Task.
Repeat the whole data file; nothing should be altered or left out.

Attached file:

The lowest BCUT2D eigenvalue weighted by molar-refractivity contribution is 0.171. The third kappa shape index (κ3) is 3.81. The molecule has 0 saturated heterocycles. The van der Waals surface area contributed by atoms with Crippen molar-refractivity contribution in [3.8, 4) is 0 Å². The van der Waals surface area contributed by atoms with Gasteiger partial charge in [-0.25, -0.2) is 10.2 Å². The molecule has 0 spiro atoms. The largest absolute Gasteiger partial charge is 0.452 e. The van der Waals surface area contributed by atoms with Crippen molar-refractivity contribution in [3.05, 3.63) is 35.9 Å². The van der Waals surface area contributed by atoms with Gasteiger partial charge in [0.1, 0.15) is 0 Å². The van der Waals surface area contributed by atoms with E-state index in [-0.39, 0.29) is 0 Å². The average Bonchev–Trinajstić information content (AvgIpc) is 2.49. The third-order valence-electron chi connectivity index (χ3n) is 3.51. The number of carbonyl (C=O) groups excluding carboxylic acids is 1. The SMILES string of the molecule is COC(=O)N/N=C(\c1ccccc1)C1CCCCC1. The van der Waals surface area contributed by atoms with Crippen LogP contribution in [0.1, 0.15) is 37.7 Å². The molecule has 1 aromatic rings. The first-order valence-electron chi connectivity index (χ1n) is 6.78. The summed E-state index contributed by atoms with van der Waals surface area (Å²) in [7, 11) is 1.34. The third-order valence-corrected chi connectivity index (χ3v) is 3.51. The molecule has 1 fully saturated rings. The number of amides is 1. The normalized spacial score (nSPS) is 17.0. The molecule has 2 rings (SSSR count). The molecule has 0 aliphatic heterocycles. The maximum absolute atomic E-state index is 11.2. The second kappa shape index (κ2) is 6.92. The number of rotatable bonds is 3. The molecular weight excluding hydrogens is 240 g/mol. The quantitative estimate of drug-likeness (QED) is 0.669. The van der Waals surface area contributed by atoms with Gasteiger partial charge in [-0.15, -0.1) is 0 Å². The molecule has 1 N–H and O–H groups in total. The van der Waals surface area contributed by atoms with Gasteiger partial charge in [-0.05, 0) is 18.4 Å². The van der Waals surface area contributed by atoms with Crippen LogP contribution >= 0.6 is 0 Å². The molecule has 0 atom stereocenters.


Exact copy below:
The lowest BCUT2D eigenvalue weighted by molar-refractivity contribution is 0.171. The third kappa shape index (κ3) is 3.81. The molecule has 0 saturated heterocycles. The van der Waals surface area contributed by atoms with Crippen molar-refractivity contribution in [3.8, 4) is 0 Å². The van der Waals surface area contributed by atoms with Gasteiger partial charge in [-0.25, -0.2) is 10.2 Å². The molecule has 0 spiro atoms. The largest absolute Gasteiger partial charge is 0.452 e. The van der Waals surface area contributed by atoms with Crippen molar-refractivity contribution in [3.05, 3.63) is 35.9 Å². The van der Waals surface area contributed by atoms with Gasteiger partial charge in [0.1, 0.15) is 0 Å². The van der Waals surface area contributed by atoms with E-state index in [-0.39, 0.29) is 0 Å². The average Bonchev–Trinajstić information content (AvgIpc) is 2.49. The third-order valence-electron chi connectivity index (χ3n) is 3.51. The number of carbonyl (C=O) groups excluding carboxylic acids is 1. The SMILES string of the molecule is COC(=O)N/N=C(\c1ccccc1)C1CCCCC1. The van der Waals surface area contributed by atoms with Crippen LogP contribution in [0.1, 0.15) is 37.7 Å². The molecule has 1 aromatic rings. The first-order valence-electron chi connectivity index (χ1n) is 6.78. The summed E-state index contributed by atoms with van der Waals surface area (Å²) in [7, 11) is 1.34. The third-order valence-corrected chi connectivity index (χ3v) is 3.51. The molecule has 1 fully saturated rings. The number of amides is 1. The normalized spacial score (nSPS) is 17.0. The molecule has 2 rings (SSSR count). The molecule has 0 aliphatic heterocycles. The maximum absolute atomic E-state index is 11.2. The second kappa shape index (κ2) is 6.92. The number of rotatable bonds is 3. The molecular weight excluding hydrogens is 240 g/mol. The quantitative estimate of drug-likeness (QED) is 0.669. The van der Waals surface area contributed by atoms with Gasteiger partial charge in [-0.15, -0.1) is 0 Å². The molecule has 1 N–H and O–H groups in total. The van der Waals surface area contributed by atoms with Gasteiger partial charge in [-0.05, 0) is 18.4 Å². The van der Waals surface area contributed by atoms with Crippen LogP contribution >= 0.6 is 0 Å². The molecule has 0 atom stereocenters.